# Ideal gas equation for adiabatic process

In an adiabatic expansion or compression of gases, does the ideal gas equation change from $$PV=nRT$$ to $$PV^{\gamma} = nRT$$? If so, then why as pressure and volume are inversely related in both the cases and the only difference is in their heat exchange process with the surroundings? Why is only $$\gamma = C_{p}/C_{v}$$ used in the equation as neither volume nor pressure is constant here?

In an adiabatic expansion or compression of gases, does the ideal gas equation change from 𝑃𝑉=𝑛𝑅𝑇 to $$𝑃𝑉^𝛾=𝑛𝑅𝑇$$

No. See the equation PV = nRT is valid for an ideal gas for any process.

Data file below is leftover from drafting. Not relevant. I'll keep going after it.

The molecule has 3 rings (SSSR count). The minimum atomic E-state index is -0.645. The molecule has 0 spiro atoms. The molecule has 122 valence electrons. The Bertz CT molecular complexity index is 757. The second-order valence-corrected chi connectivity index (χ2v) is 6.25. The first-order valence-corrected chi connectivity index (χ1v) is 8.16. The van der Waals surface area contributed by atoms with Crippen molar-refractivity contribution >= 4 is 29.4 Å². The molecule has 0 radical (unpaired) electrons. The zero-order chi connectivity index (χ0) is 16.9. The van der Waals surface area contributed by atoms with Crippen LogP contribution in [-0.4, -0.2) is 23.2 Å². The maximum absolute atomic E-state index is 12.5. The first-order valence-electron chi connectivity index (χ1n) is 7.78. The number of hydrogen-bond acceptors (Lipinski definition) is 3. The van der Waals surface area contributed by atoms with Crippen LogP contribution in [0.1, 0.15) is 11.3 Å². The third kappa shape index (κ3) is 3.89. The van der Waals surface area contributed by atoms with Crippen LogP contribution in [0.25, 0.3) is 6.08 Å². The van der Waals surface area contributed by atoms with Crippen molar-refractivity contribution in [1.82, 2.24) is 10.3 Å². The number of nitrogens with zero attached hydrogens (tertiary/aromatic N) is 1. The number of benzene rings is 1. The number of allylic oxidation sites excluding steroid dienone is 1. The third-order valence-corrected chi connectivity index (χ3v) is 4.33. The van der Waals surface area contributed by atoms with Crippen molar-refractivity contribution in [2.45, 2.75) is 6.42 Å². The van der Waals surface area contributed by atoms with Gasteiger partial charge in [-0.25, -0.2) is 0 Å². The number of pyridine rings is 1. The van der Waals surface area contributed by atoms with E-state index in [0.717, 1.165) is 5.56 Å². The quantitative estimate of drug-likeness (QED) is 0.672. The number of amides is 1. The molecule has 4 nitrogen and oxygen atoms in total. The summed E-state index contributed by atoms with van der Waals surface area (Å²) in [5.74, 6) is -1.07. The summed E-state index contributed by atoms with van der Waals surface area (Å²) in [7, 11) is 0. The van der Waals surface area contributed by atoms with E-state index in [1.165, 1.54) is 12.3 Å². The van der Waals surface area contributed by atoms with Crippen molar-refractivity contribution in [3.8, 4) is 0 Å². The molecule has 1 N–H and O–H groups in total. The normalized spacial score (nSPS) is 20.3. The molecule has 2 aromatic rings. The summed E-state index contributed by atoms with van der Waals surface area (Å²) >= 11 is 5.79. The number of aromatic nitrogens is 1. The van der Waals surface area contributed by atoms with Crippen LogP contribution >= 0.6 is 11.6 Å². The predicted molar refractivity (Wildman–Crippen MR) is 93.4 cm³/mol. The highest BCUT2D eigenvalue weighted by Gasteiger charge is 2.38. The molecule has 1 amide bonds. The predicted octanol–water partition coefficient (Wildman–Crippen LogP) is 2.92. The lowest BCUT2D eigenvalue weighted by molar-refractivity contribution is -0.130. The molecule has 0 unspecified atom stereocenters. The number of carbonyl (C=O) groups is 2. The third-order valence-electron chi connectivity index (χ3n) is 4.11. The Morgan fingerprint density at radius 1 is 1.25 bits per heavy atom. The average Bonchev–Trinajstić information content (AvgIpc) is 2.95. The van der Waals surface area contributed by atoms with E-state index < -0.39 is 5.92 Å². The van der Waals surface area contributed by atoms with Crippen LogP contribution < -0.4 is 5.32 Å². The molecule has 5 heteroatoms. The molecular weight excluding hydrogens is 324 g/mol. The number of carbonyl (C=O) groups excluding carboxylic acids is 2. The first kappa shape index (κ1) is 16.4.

In Adiabatic process, $$PV^𝛾 = k ≠ nRT$$where k is a constant.

However Ideal gas equation equally holds true. $$PV = nRT$$ here P,V and T are variable.

Why is only 𝛾=𝐶𝑝/𝐶𝑣 used in the equation as neither volume nor pressure is constant here?

See in the cases of ideal gases, Cp and Cv are treated as constants.Even though P and V are not constant, heat capacity at constant Pressure and constant Volume - Cp and Cv are constants for ideal gas.And their ratio is called Adiabatic Index or Gamma.

P.S. If you still have any doubt,comment below.

• In adiabatic process P.V is not constant as temperature is not the same but PV/T =nR =constant PV^gamma =k. Is V/T is same as V^gamma – user270071 Aug 26 at 4:57
• @user270071 Just because two quantities are constant, it doesn't mean that they are the same! The two quantities that you're comparing don't even have the same dimension... – Philip Aug 26 at 5:35
• @user270071 I agree with Philip on this one. – Tony Stark Aug 26 at 5:37